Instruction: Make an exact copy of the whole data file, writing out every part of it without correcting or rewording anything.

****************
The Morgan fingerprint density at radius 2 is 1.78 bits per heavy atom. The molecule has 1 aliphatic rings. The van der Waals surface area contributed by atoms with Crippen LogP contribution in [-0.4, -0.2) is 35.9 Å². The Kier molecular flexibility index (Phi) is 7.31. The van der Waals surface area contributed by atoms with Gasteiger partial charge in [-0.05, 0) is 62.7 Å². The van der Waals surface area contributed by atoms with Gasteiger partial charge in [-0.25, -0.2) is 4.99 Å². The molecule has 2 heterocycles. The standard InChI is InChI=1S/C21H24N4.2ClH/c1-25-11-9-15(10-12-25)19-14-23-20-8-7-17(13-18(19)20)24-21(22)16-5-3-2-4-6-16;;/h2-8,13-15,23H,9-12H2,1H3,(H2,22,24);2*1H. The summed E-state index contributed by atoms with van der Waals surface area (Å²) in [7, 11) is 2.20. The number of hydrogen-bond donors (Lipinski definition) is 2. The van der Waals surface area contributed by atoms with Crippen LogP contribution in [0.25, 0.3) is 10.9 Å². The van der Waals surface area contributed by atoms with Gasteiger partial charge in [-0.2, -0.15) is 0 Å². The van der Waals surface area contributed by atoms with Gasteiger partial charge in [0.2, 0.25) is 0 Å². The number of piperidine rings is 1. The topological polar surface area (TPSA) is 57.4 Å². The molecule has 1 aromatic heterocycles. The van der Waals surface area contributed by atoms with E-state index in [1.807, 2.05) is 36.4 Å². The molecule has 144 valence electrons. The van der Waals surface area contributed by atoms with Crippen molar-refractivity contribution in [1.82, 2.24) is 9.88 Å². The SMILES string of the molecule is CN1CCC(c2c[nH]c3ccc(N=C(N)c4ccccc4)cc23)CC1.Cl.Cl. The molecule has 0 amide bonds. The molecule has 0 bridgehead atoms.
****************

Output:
The Morgan fingerprint density at radius 2 is 1.78 bits per heavy atom. The molecule has 1 aliphatic rings. The van der Waals surface area contributed by atoms with Crippen LogP contribution in [-0.4, -0.2) is 35.9 Å². The Kier molecular flexibility index (Phi) is 7.31. The van der Waals surface area contributed by atoms with Gasteiger partial charge in [-0.05, 0) is 62.7 Å². The van der Waals surface area contributed by atoms with Gasteiger partial charge in [-0.25, -0.2) is 4.99 Å². The molecule has 2 heterocycles. The standard InChI is InChI=1S/C21H24N4.2ClH/c1-25-11-9-15(10-12-25)19-14-23-20-8-7-17(13-18(19)20)24-21(22)16-5-3-2-4-6-16;;/h2-8,13-15,23H,9-12H2,1H3,(H2,22,24);2*1H. The summed E-state index contributed by atoms with van der Waals surface area (Å²) in [7, 11) is 2.20. The number of hydrogen-bond donors (Lipinski definition) is 2. The van der Waals surface area contributed by atoms with Crippen LogP contribution in [0.25, 0.3) is 10.9 Å². The van der Waals surface area contributed by atoms with Gasteiger partial charge in [-0.2, -0.15) is 0 Å². The van der Waals surface area contributed by atoms with Gasteiger partial charge in [0.2, 0.25) is 0 Å². The number of piperidine rings is 1. The topological polar surface area (TPSA) is 57.4 Å². The molecule has 1 aromatic heterocycles. The van der Waals surface area contributed by atoms with E-state index in [1.807, 2.05) is 36.4 Å². The molecule has 144 valence electrons. The van der Waals surface area contributed by atoms with Crippen molar-refractivity contribution in [1.82, 2.24) is 9.88 Å². The SMILES string of the molecule is CN1CCC(c2c[nH]c3ccc(N=C(N)c4ccccc4)cc23)CC1.Cl.Cl. The molecule has 0 amide bonds. The molecule has 0 bridgehead atoms.